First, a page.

John "Blood" McNally
Back: 1929-33, 1935-36
Height: 6'1"; Weight: 188
College: St. John's (Minn.), 1921-22
- Inducted Pro Football Hall of Fame: 1963
- NFL All-Decade Team: 1930s
- Official NFL All-Pro Team (11-man team, chosen 1931-42): 1931
- Packers All-Time Team: 1946, '57
- Packers All-Iron Man Era Team: 1976
Born John Victor McNally, he adopted the alias Johnny Blood while playing sandlot football and turned it into one of the most magical names in sports. It also was a fitting name for one of the game’s most colorful and eccentric players. Most important, Blood was pro football’s first big playmaker.
He played 14 years with five different NFL teams, but made his biggest splash in his seven seasons with the Packers. Blood played on their first four NFL championship teams and was known for his ability to score from anywhere on the field at any time. When the Packers won an unprecedented three straight titles from 1929 to 1931, pro football was still a game of tug-of-war, but Blood stood out for his graceful and uncommon movements.
In 1929, he scored on a 29-yard pass and a 73-yard lateral as the Packers, in their third game in eight days, beat a rested Providence team to maintain a one-game lead over the New York Giants with one to play. In what turned out to be the Packers’ biggest victory of the 1930 season, Blood caught a short pass from Red Dunn and ran 55 yards for a touchdown to beat the Giants, 14-7. In 1931, Blood led the Packers with 78 points, including 10 touchdown receptions, a club record for backs that stands today. “The Packers had a lot of great players, but until (Don) Hutson came along, Johnny Blood was the one guy who could beat you with one big play,” former Chicago Bears coach George Halas said years after Blood had retired.
Like most of the Packers’ great backs of the Iron Man Era, Blood was a proficient receiver, runner, passer, punter and defender.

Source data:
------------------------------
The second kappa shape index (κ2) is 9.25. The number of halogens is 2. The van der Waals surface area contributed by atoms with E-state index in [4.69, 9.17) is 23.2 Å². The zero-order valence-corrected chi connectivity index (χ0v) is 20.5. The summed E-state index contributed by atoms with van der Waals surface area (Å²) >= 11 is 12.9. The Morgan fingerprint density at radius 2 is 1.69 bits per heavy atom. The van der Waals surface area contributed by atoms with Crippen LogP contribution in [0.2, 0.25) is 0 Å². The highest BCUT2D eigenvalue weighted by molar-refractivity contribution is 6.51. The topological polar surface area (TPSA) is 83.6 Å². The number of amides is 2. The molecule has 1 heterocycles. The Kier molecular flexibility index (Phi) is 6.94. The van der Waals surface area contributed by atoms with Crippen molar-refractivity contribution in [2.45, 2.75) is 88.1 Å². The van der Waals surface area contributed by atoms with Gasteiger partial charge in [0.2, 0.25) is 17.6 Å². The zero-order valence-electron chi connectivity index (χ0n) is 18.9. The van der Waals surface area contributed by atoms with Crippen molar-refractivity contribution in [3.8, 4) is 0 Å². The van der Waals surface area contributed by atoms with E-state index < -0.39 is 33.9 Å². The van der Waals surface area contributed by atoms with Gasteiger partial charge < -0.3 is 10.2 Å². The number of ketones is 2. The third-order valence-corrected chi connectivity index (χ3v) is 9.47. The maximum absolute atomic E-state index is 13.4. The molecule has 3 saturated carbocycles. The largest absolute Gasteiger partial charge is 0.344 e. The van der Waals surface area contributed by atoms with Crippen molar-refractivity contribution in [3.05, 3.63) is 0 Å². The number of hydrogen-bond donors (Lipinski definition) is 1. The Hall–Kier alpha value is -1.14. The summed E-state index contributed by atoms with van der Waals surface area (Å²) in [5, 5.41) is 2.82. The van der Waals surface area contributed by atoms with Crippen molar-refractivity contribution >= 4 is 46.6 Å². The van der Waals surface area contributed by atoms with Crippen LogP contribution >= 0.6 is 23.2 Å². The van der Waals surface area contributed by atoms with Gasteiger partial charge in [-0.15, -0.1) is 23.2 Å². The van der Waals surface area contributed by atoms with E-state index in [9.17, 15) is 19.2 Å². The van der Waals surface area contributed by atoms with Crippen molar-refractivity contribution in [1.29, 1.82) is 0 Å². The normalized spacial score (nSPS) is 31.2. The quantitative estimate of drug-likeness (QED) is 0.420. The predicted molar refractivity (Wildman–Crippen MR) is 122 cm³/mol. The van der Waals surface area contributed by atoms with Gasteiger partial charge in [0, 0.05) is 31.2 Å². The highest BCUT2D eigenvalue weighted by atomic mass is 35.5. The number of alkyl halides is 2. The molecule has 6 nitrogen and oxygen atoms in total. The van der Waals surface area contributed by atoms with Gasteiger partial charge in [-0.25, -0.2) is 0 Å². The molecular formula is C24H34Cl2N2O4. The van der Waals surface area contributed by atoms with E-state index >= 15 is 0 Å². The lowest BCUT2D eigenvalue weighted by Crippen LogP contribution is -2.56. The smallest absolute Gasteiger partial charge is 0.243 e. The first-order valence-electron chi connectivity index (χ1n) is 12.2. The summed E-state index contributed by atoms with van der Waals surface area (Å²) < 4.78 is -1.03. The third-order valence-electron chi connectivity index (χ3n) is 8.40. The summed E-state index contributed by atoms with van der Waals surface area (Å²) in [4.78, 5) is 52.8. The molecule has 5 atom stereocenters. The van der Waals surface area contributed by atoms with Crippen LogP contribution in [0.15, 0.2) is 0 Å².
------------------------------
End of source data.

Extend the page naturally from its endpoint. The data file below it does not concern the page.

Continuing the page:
Based on unofficial and incomplete statistics from The Football Encyclopedia, Blood gained 2,429 yards on receptions, more than any other NFL player, from 1920 to 1934, basically the league’s pre-statistical era. He also was unofficially credited with 33 interceptions when he retired in 1938, also more than any other player during that period. Down the list, but not to be overlooked, was his ranking as the ninth-leading punter during that time.
It was an impressive résumé and it landed Blood in the Pro Football Hall of Fame as a charter member in 1963.
“I never saw a fellow who could turn a ball game around as quickly as Johnny Blood,” former teammate and fellow Pro Football Hall of Famer Don Hutson once said.
The Packers announced Blood’s signing on Aug. 27, 1929. He previously had played for the Milwaukee Badgers in 1925, the Duluth Eskimos in 1926 and 1927, and the Pottsville Maroons in 1928.
The Packers sold Blood to the Pittsburgh Pirates (now the Steelers) in August 1934. The previous November, Blood had showed up unfit for practice the day before the Packers played the Giants in New York. Coach Curly Lambeau sent him home and suspended him for the next three games.
After spending an injury-riddled season in Pittsburgh, Blood determined that the best way to get back in Lambeau’s good graces would be to show him firsthand he could still play. Thus, Blood joined the Chippewa Falls Marines and La Crosse Old Style Lagers for September exhibitions against the Packers in 1935. Blood performed well enough that Lambeau re-signed him.
Blood played two more years with the Packers before being named Pittsburgh’s coach in February 1937. He doubled as a player-coach for two years and then strictly coached for another three games in 1939.
In 1945, at the age of 41, Blood rejoined the Packers with the hope of playing a 15th year in the NFL, but appeared only in an exhibition game against Pittsburgh.
In all, Blood played in 76 regular-season games for the Packers and started 31, including 16 at halfback and five at quarterback.
Blood used his given name throughout his life outside pro football. But he was strictly Johnny Blood as a pro football player. He adopted the name Blood to protect his remaining college eligibility while playing for the East 26th Street Liberties, a Minneapolis semi-pro team. He said the idea for the name came from a movie marquee that was showing the film Blood and Sand.
Thereafter and throughout his career with the Packers, he never used the names Blood and McNally together. Nor did the name McNally ever appear in an official Packers publication, any other official team listings during that time or in the newspapers of the day, as can best be determined.
“I’ve seen it written that my real name is John Blood McNally and I just dropped the last part for pro football purposes, but that isn’t so,” he said in 1936. “I was just John McNally until I decided to be Johnny Blood carrying a football.”
In fact, he eventually was accorded what was truly a nickname and one that couldn’t have been more fitting: “The Vagabond Halfback.”
Born Nov. 27, 1903, in New Richmond, Wis. Given name John Victor McNally. Died Nov. 28, 1985, at age 82.
- By Cliff Christl